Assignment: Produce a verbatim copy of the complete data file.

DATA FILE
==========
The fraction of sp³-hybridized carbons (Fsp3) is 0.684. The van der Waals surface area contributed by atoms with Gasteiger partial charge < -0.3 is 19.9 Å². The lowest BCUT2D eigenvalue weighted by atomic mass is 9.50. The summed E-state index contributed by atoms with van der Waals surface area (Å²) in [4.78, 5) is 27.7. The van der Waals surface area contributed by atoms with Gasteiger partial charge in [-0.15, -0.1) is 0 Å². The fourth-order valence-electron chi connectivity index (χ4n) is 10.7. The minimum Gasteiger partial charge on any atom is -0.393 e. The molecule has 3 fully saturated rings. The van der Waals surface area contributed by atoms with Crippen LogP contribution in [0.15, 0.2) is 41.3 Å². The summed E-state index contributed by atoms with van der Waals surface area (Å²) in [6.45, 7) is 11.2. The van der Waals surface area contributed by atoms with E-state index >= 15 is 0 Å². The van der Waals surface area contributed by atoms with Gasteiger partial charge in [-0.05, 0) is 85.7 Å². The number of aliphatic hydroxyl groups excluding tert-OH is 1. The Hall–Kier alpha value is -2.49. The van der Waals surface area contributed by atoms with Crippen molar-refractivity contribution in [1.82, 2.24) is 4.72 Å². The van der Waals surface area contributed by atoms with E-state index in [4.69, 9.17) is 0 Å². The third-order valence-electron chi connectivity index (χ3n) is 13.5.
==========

The fraction of sp³-hybridized carbons (Fsp3) is 0.684. The van der Waals surface area contributed by atoms with Gasteiger partial charge < -0.3 is 19.9 Å². The lowest BCUT2D eigenvalue weighted by atomic mass is 9.50. The summed E-state index contributed by atoms with van der Waals surface area (Å²) in [4.78, 5) is 27.7. The van der Waals surface area contributed by atoms with Gasteiger partial charge in [-0.15, -0.1) is 0 Å². The fourth-order valence-electron chi connectivity index (χ4n) is 10.7. The minimum Gasteiger partial charge on any atom is -0.393 e. The molecule has 3 fully saturated rings. The van der Waals surface area contributed by atoms with Crippen LogP contribution in [0.15, 0.2) is 41.3 Å². The summed E-state index contributed by atoms with van der Waals surface area (Å²) in [6.45, 7) is 11.2. The van der Waals surface area contributed by atoms with E-state index >= 15 is 0 Å². The van der Waals surface area contributed by atoms with Gasteiger partial charge in [-0.05, 0) is 85.7 Å². The number of aliphatic hydroxyl groups excluding tert-OH is 1. The Hall–Kier alpha value is -2.49. The van der Waals surface area contributed by atoms with Crippen molar-refractivity contribution in [1.82, 2.24) is 4.72 Å². The van der Waals surface area contributed by atoms with E-state index in [4.69, 9.17) is 0 Å². The third-order valence-electron chi connectivity index (χ3n) is 13.5.